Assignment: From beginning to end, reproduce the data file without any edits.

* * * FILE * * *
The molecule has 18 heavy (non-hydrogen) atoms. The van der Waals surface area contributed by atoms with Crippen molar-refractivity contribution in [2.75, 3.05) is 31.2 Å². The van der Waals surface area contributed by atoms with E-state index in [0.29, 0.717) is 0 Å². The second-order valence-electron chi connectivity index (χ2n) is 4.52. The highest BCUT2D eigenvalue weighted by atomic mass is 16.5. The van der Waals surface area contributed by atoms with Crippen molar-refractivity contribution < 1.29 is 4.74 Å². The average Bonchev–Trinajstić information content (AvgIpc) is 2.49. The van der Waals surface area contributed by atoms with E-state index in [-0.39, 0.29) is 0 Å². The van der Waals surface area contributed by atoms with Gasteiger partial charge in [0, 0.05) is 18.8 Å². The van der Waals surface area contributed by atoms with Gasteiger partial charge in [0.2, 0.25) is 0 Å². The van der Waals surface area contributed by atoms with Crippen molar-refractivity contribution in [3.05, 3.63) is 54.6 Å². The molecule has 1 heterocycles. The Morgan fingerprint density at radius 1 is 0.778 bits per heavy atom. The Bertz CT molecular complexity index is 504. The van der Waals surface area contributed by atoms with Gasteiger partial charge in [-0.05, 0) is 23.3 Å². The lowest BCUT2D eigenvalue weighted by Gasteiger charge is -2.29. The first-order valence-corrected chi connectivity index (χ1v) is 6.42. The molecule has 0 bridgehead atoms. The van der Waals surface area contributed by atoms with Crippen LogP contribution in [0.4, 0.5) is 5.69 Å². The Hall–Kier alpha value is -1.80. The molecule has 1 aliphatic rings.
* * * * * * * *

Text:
The molecule has 18 heavy (non-hydrogen) atoms. The van der Waals surface area contributed by atoms with Crippen molar-refractivity contribution in [2.75, 3.05) is 31.2 Å². The van der Waals surface area contributed by atoms with E-state index in [0.29, 0.717) is 0 Å². The second-order valence-electron chi connectivity index (χ2n) is 4.52. The highest BCUT2D eigenvalue weighted by atomic mass is 16.5. The van der Waals surface area contributed by atoms with Crippen molar-refractivity contribution < 1.29 is 4.74 Å². The average Bonchev–Trinajstić information content (AvgIpc) is 2.49. The van der Waals surface area contributed by atoms with E-state index in [-0.39, 0.29) is 0 Å². The van der Waals surface area contributed by atoms with Gasteiger partial charge in [0, 0.05) is 18.8 Å². The van der Waals surface area contributed by atoms with Gasteiger partial charge in [0.2, 0.25) is 0 Å². The van der Waals surface area contributed by atoms with Crippen molar-refractivity contribution in [3.05, 3.63) is 54.6 Å². The molecule has 1 heterocycles. The Morgan fingerprint density at radius 1 is 0.778 bits per heavy atom. The Bertz CT molecular complexity index is 504. The van der Waals surface area contributed by atoms with Gasteiger partial charge in [-0.05, 0) is 23.3 Å². The lowest BCUT2D eigenvalue weighted by Gasteiger charge is -2.29. The first-order valence-corrected chi connectivity index (χ1v) is 6.42. The molecule has 0 bridgehead atoms. The van der Waals surface area contributed by atoms with Crippen LogP contribution in [0.4, 0.5) is 5.69 Å². The Hall–Kier alpha value is -1.80. The molecule has 1 aliphatic rings.